The reason I mention this is that there was a requirement in the advance directive that stood out. In order for it to be legally valid, he had to sign it in the presence of two witnesses, and there are very specific guidelines for who those witnesses can be. In addition to needing to be of sound mind and at least 18 years old, a witness,

– Cannot be a person who was selected to be your health care agent or back-up health care agent;

– Cannot be a person who will knowingly inherit anything from you or otherwise knowingly gain a financial benefit from your death; or

– Cannot be a person who is directly involved in your health care.

This is a great rule, because it helps to protect the patient from others making decisions about his health care out of their own self-interest. Even though my dad named his wife as his health care agent and she could financially gain from his demise, he is not allowed to name her without the approval of two objective witnesses that do not gain.

While there is no way to perfectly protect the patient, I really appreciate this rule because it implicitly acknowledges the dangerous conflict of interest that can exist between a patient and his family. I want that danger to be acknowledged because I want my dad to be treated as an end, not merely as a means to an end. I want all human beings to be treated as ends, not as means to ends. [Tweet that]

That doesn’t mean humans can’t ever be useful to each other. It’s okay to ask your friend to be useful by helping you move; it’s not okay to treat him disrespectfully when he helps you. Treating humans as ends means treating them like they’re valuable in and of themselves, not based on what you can get out of them.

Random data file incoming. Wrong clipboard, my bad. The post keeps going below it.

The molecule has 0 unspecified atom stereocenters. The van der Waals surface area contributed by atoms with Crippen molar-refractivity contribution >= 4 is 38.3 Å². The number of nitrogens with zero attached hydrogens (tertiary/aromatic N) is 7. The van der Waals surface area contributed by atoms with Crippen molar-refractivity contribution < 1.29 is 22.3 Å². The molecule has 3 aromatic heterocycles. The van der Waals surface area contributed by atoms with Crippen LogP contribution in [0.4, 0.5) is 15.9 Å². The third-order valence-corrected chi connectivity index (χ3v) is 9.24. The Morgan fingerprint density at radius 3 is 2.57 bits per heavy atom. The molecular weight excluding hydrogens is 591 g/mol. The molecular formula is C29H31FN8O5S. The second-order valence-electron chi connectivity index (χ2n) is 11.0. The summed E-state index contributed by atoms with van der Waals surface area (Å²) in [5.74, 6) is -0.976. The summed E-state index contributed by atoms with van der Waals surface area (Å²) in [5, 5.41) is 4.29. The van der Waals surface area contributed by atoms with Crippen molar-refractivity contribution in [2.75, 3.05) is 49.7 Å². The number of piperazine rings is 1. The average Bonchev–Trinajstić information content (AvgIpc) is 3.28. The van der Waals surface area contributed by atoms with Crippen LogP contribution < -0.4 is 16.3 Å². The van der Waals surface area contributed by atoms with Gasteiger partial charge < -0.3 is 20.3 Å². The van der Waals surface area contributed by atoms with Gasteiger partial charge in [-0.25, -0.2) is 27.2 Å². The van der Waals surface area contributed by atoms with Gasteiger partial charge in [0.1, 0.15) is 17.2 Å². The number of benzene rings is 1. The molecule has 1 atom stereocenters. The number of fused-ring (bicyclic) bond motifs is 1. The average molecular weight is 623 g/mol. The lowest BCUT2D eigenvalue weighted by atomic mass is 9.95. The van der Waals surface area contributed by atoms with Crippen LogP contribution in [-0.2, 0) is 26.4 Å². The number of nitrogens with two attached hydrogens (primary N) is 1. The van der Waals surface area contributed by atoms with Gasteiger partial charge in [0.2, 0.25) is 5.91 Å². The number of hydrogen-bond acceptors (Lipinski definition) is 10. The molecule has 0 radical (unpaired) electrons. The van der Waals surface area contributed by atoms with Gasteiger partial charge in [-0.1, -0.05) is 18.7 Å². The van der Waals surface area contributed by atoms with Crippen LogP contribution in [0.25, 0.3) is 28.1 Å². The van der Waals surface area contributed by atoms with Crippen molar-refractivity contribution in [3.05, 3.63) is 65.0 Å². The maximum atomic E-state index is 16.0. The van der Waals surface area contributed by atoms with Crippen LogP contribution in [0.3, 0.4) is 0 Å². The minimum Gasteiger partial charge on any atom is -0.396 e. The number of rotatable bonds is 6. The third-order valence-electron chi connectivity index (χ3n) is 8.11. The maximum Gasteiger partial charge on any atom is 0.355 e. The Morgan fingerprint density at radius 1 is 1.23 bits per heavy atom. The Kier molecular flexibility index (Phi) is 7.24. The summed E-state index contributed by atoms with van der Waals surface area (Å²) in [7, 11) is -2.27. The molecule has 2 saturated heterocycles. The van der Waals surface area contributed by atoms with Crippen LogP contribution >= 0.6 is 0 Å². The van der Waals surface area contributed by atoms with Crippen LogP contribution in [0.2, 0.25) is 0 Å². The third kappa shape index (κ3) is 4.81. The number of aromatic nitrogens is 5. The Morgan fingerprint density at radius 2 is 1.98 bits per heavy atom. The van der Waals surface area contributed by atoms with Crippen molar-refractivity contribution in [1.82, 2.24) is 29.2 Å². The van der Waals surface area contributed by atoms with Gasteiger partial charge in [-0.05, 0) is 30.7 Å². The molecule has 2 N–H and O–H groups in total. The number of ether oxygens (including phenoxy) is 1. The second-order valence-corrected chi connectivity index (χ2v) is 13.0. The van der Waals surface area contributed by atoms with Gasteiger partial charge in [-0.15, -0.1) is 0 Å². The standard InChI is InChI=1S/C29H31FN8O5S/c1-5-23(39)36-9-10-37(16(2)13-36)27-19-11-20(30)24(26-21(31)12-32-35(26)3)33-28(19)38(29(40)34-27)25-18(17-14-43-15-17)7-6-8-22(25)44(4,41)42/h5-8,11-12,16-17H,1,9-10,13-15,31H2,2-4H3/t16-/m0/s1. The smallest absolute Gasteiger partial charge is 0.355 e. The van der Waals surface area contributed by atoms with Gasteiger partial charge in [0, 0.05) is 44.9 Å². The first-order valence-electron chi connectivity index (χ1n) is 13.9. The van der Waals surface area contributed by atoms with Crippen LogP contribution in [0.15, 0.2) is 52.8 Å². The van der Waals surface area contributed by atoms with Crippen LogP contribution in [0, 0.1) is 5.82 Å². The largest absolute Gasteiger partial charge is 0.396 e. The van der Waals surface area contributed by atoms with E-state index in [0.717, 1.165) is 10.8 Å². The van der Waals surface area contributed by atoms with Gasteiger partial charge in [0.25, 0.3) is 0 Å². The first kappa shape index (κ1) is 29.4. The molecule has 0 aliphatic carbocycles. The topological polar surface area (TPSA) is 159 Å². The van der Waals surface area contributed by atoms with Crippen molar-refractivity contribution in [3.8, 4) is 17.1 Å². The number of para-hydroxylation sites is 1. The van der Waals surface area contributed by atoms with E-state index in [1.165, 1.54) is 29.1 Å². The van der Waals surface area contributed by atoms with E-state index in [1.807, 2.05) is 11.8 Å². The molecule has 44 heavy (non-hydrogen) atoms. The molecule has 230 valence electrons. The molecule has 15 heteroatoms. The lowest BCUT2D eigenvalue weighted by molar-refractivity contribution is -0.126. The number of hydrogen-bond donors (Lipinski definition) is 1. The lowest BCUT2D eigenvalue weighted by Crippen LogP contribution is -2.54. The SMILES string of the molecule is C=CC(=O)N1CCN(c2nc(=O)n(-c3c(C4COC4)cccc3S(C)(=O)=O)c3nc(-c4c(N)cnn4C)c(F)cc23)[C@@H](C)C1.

There is a very stark contrast between how careful we are to make sure a cancer patient is treated as an end and how Planned Parenthood treats the unborn.

There are two ways to justify the practice of abortion. The pro-choice person must either 1) Deny the personhood of the unborn, or 2) Argue that abortion is justified killing of human persons on the grounds of bodily autonomy, that a woman’s right to her body trumps the right to live of a human person inside her body. I have come to believe that one of the most common causes of confusion for pro-life advocates is a lack of understanding of bodily rights arguments, which are incredibly common and are the basis of much pro-choice rhetoric (for instance, “my body, my choice”).

I think the only way to defend Planned Parenthood’s selling of fetal organs is to deny that an unborn human in the second trimester is a moral subject, a person, someone who deserves to be treated as an end. In other words, they have to take the first of the two paths I described above; they cannot defend Planned Parenthood via the second path. But many pro-choice people are only comfortable with second trimester abortions because of bodily rights arguments (after all, the later in pregnancy it gets, the harder it gets to deny the personhood of the unborn). It seems like those pro-choice people ought to be coming out in droves condemning Planned Parenthood for selling baby parts, and it’s very puzzling to me that they aren’t.